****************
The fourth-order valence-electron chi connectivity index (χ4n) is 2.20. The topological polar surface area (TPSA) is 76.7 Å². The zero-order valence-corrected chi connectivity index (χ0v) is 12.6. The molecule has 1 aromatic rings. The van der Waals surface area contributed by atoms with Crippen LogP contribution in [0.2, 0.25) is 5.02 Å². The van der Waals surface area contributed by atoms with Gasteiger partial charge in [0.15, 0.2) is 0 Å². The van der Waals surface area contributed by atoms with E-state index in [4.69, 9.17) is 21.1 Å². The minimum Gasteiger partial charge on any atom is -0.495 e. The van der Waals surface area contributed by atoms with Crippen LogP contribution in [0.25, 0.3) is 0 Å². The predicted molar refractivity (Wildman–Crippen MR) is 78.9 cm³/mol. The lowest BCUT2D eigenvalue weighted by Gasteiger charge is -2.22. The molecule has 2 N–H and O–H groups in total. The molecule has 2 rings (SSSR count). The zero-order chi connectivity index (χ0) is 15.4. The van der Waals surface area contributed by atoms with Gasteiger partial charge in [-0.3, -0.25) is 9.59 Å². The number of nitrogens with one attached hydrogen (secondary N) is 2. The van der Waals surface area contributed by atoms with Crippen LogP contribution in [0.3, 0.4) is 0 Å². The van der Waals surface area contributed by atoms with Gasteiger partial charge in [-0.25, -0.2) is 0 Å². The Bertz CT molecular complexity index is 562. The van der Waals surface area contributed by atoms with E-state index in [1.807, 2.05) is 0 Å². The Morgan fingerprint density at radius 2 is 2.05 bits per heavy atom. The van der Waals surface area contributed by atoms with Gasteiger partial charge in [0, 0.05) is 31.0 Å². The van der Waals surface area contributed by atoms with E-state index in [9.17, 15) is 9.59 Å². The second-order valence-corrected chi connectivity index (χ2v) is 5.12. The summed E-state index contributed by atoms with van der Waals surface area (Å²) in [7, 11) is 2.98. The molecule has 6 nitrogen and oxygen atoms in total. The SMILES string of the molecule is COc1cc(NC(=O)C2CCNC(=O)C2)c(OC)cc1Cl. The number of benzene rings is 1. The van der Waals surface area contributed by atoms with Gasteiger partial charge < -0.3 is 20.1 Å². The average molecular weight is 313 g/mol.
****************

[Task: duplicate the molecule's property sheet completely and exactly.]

The fourth-order valence-electron chi connectivity index (χ4n) is 2.20. The topological polar surface area (TPSA) is 76.7 Å². The zero-order valence-corrected chi connectivity index (χ0v) is 12.6. The molecule has 1 aromatic rings. The van der Waals surface area contributed by atoms with Crippen LogP contribution in [0.2, 0.25) is 5.02 Å². The van der Waals surface area contributed by atoms with Gasteiger partial charge in [0.15, 0.2) is 0 Å². The van der Waals surface area contributed by atoms with E-state index in [4.69, 9.17) is 21.1 Å². The minimum Gasteiger partial charge on any atom is -0.495 e. The van der Waals surface area contributed by atoms with Crippen LogP contribution in [0.25, 0.3) is 0 Å². The predicted molar refractivity (Wildman–Crippen MR) is 78.9 cm³/mol. The lowest BCUT2D eigenvalue weighted by Gasteiger charge is -2.22. The molecule has 2 N–H and O–H groups in total. The molecule has 2 rings (SSSR count). The zero-order chi connectivity index (χ0) is 15.4. The van der Waals surface area contributed by atoms with Gasteiger partial charge in [-0.3, -0.25) is 9.59 Å². The number of nitrogens with one attached hydrogen (secondary N) is 2. The van der Waals surface area contributed by atoms with Crippen LogP contribution in [0.3, 0.4) is 0 Å². The van der Waals surface area contributed by atoms with Gasteiger partial charge in [-0.25, -0.2) is 0 Å². The Bertz CT molecular complexity index is 562. The van der Waals surface area contributed by atoms with E-state index in [1.807, 2.05) is 0 Å². The Morgan fingerprint density at radius 2 is 2.05 bits per heavy atom. The van der Waals surface area contributed by atoms with Gasteiger partial charge in [0, 0.05) is 31.0 Å². The van der Waals surface area contributed by atoms with E-state index in [9.17, 15) is 9.59 Å². The second-order valence-corrected chi connectivity index (χ2v) is 5.12. The summed E-state index contributed by atoms with van der Waals surface area (Å²) in [7, 11) is 2.98. The molecule has 6 nitrogen and oxygen atoms in total. The SMILES string of the molecule is COc1cc(NC(=O)C2CCNC(=O)C2)c(OC)cc1Cl. The number of benzene rings is 1. The van der Waals surface area contributed by atoms with Gasteiger partial charge < -0.3 is 20.1 Å². The average molecular weight is 313 g/mol.